The Protein Leverage Hypothesis

Every few years, a new popular diet promises effortless weight loss. 

You’ve probably heard of a few of them, like:

  • The potato diet,
  • The egg diet,
  • The avocado diet,
  • Herbal Life,
  • Atkins,
  • South Beach,
  • Keto,
  • Low fat,
  • Carnivore,
  • Zone Diet
  • Plant-based/vegan,
  • The Vegetable Soup Diet… the list goes on.

Many people succeed when they switch to a new diet, perhaps for a while. 

But why?

At Optimising Nutrition, we’ve been on a mission to look beyond the ‘named diets’ to understand the most powerful drivers of satiety that underly any diet that works for the long term.  

To lose weight, you ‘simply’ need to consume less energy than you use for a sustained period.  While simple in theory, it’s not easy in practice.  Very few people succeed for very long. 

When we try to eat less without changing what we eat, our appetite and cravings usually win out in the long run.

So, what’s the solution? 

Our research and analysis of large datasets found that protein is the most satiating nutrient.   This aligns with the large body of research by Professors Raubenheimer and Simpson, who started publishing on the Protein Leverage Hypothesis in 2005. 

While there are many factors in the satiety equation, our analysis repeatedly shows that prioritising protein with less excess energy from fat and carbs is the most important and effective thing you can do to empower you to lose weight without battling excessive hunger.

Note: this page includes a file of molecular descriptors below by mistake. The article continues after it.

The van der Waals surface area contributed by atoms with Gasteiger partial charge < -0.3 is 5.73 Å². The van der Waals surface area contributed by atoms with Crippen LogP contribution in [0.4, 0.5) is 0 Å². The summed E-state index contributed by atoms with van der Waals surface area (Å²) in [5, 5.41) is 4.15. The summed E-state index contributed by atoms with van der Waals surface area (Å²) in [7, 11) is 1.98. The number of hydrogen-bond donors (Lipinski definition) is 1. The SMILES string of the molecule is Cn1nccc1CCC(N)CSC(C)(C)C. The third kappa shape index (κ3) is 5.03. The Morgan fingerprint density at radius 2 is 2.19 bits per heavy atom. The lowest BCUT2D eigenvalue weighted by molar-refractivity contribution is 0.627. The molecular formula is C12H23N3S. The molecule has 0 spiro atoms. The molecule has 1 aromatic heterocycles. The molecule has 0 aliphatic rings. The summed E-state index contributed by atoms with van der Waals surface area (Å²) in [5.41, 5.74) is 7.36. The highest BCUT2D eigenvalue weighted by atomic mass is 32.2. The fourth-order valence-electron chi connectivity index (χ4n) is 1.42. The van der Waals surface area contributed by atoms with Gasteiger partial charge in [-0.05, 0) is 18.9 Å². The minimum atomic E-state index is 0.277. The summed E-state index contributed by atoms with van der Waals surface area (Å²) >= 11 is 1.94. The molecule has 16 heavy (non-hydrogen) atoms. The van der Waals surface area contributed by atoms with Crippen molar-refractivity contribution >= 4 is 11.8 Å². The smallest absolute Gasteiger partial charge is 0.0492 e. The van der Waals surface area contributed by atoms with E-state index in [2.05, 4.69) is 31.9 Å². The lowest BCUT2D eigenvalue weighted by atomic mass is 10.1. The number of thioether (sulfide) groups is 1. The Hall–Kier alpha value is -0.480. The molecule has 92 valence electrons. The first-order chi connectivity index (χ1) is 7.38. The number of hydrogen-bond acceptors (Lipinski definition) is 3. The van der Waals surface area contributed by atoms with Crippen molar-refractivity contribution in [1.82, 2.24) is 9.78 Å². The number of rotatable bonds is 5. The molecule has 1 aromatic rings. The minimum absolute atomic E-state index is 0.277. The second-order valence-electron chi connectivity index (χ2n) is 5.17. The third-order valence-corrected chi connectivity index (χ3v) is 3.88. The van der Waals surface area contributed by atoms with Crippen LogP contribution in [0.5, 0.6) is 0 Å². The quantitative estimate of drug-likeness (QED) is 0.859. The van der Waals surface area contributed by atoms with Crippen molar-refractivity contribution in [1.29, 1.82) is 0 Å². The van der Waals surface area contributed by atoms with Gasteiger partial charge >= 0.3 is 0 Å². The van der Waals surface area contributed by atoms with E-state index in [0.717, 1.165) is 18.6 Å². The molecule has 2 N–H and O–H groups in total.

In this article, we’ll unpack the Protein Leverage Hypothesis to show you how it works to help you avoid the pitfalls many encounter.  We will also look at its origins and history and how you can use it to achieve sustainable weight loss, reverse your insulin resistance and optimise your metabolic health.

We’ll also add share some additional insights from our data analysis and our learnings from guiding thousands of people through the process of implementing Protein Leverage in our Macros Masterclass.    

What Is the Protein Leverage Hypothesis?

Your innate appetite constantly works to ensure you get the right balance of nutrients and energy from the food available.  Protein only makes up a small percentage of your diet and is a poor fuel source.  However, protein is critical to our survival, so we have a strong craving for it.

The Protein Leverage Hypothesis proposes that: